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“Taking part in Horizon Europe helps build Europe”

Interview with Marco Falzetti, Director of APRE.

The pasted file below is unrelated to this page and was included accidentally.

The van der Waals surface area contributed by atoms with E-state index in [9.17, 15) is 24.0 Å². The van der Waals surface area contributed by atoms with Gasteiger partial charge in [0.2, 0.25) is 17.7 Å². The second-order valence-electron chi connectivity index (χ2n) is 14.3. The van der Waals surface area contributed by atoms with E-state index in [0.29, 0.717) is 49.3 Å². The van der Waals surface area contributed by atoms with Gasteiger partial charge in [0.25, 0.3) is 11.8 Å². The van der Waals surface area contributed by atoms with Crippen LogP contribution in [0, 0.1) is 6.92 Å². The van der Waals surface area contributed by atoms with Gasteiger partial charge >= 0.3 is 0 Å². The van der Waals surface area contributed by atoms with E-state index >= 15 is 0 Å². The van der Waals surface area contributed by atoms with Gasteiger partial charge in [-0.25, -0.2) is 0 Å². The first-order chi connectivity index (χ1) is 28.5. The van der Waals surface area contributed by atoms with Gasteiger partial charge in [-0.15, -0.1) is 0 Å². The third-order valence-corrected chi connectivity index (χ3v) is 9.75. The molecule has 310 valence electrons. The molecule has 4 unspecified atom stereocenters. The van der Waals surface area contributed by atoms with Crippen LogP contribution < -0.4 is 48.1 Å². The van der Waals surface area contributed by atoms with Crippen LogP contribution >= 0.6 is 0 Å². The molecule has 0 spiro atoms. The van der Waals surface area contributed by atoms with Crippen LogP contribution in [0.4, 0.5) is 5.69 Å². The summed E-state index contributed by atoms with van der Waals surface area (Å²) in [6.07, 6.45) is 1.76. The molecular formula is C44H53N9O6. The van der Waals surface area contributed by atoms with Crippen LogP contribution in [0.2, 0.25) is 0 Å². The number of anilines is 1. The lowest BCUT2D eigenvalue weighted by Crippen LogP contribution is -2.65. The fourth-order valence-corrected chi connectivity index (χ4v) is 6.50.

The European Research and Innovation Days event, organised by the European Commission to create a network of innovators and to increase awareness of the new Horizon Europe framework programme (framework programme 9 – FP9), is currently under way. In an interview with Marco Falzetti, Director of APRE (Agency for the Promotion of European Research), IIT OpenTalk wished to go beyond the programme’s economic dimensions, 95.5 billion for the next 7 years, in order to try to fathom its meaning and the opportunities that it offers for the European Union.The new Horizon Europe framework programme gives greater importance to the impact of research results, not just in terms of economic impact, but also their social implications. Considering the programme in greater perspective, could we say that taking part in calls for applications for European research funding is also a way of being citizens of the European Union to a greater degree, and contributing to its development?The focus on socio-economic impact has been in place since the previous framework programmes, from FP5, and it is being progressively reinforced in subsequent programmes. Without doubt, in Horizon Europe, attention to these effects has become even greater. To date, Horizon Europe is the largest joint programme in the world in terms of budget, for its ambition as regards objectives, and also in terms of the breadth of topics covered; there is no technical or scientific area that is not included. It is a truly European programme based on the principle of cooperation between European (and other) players, by means of which the European Union wishes to build a better society. It represents a segment of the route that the Union has taken to become more united, in ways that include shared research, just as it did with the ECSC and EURATOM programmes of its earliest days. The highlight on the impact of this new programme is a way of not forgetting that investments of public money should not just produce knowledge, but that this knowledge should also be useful for generating new solutions in line with Europe’s overall policies on the environment, digital technology and inclusion. In this sense, by participating in Horizon Europe we are building Europe, a social, economic, citizens’ Europe.The new framework programme has a strong focus on technology transfer and SMEs involvement in innovation processes. What is the response of Italian companies to these European funding opportunities?Every year APRE monitors the situation with a public document, APREdati, which gives us an overall perception of national involvement. There is a strong participation by the Italian industry, in other words the organisations classified by the Commission as ‘for profit’, small, medium and large companies. Italy is the country with the highest percentage of industrial participation in Europe. This means that we are a country that should potentially be well positioned to implement the objective of developing knowledge and transforming it into innovation in order to reach the market, because we already have many stakeholders involved. However, these positive preliminary conditions will prove to be a necessary prerequisite, but insufficient to guarantee satisfactory results if we do not dedicate sufficient attention to the improvement of the country’s innovation ecosystem.Looking at the data from APRE, Italy is in 18th place in the 2020 European Innovation Scoreboard; what does this mean and what more could be done?The ranking comes from the photograph that the Commission takes every year of the most innovative countries in the Union. Italy does not appear among the most innovative countries, although it is one of the most industrialised nations and most important economies. Of course, we have to bear in mind the metrics used in such a photograph; some of them do not help to grasp the elements that determine innovation in our country. Certainly we can say that in Italy there is a notable capability of powering incremental innovation, in other words, innovation that enables the growth and development of what already exists. The Commission’s current metrics tend to reward ‘breakthrough’ innovation, and on this front as a country we are all too often in a position of ‘followers’ and not as pioneers. This is an important issue, and we will have to work on two fronts: we must not forget the innovation necessary to maintain and encourage a growth of the existing enterprise system’s competitivity, but at the same time we have to gain new ground and rise in the rankings for new and more ambitious forms of innovation that represent the foundation for creating new entrepreneurship and new markets. So we have to think about innovating not only for the present situation, but also for the future. The great challenges that the Commission is setting itself for Europe – as underlined by Moedas – call for the invention of solutions that do not currently exist for at least 50% of the objectives that we have set ourselves for the next 20 years. So there is a lot to do and we cannot afford to leave it all up to other countries. 18th place is not the right fit for our country.APRE was founded shortly before the establishment of the European Single Market, and so it saw the development of what is now the European Union. Is there a moment that you consider as the most important for investment in research and innovation?It is difficult to choose a specific event in a trend that has luckily been hallmarked by constant growth in successive framework programmes over the years. Perhaps it is worth highlighting the major change that began at the end of FP5 and led to the growth of partnerships and their intense use. This development, which has progressed further in the current Horizon Europe, has led the Commission to seek the increasing involvement of stakeholders in the process of defining research policies and strategies in many sectors considered of fundamental importance for the attainment of the Union’s general guidelines, with the aim of coordinating the operations and areas of activity on which pan-European efforts can be focused. Initially, the stakeholders were essentially the major players in research and innovation (industry, research, academia), but today the Commission is also requesting the complete involvement of civil society.Equal opportunities and the inclusion of diversity are another important issue, with a particular focus on the increasing presence of women in senior roles. To be eligible for European funds, the organisations submitting projects have to be able to demonstrate that their structure includes gender policies. Could you explain this in more detail?This statement is correct. For some types of participant organisations, the Commission will make it mandatory to adopt the so-called Gender Equality Plan, a document that defines the policies and actions that the organisation implements to ensure an appropriate internal gender policy. It may seem somewhat excessive that the Commission has to intervene in this way on an issue whose natural solution should ideally be found within the organisation itself. However, I think it is right that, by means of this type of measure, we can speed up the achievement of proper gender equality in the world of research and innovation. It must be stressed, however, that this new requirement should not be addressed for every single project, and therefore it will not be a ‘problem’ up to individual researchers, but rather the definition and compilation of specific gender policies will be the responsibility of the organisation to which the researchers belong. However, within the project, researchers will have to ensure that their projects are consistent with the policies existing within the organisation and more generally with all the principal aspects of an opportune gender policy.Would you like to add one last comment?APRE is approaching Horizon Europe and reaffirming its status as a point of reference for the entire national system, providing support, information and training to promote and improve Italy’s participation in the programme. Undoubtedly, in the light of H2020, the key factor is to promote and extend participation, but above all to help improve the quality of our activities. I would like to return to your first question, pointing out that taking part in Horizon Europe is another way of operating in a better, more inclusive, more modern and more competitive Europe. It is an adventure that everyone should tackle, from universities to companies. Everyone can and should approach it from their own point of view and in their own interest, but I would suggest thinking of it not just as a funding opportunity, but also for the many other opportunities that the experience of taking part in a programme such as Horizon Europe can offer. Working on a European project is enriching in many ways, for the experience that it offers, the interaction with different cultures, working with situations of excellence, and for the management involvement. This set of intangible values should therefore be taken into consideration. And in the final analysis, all this offers something significant for us: if we don’t take this opportunity, someone else will do it in our place, and this would mean losing the chance to play an active role in the construction of the Europe of the future.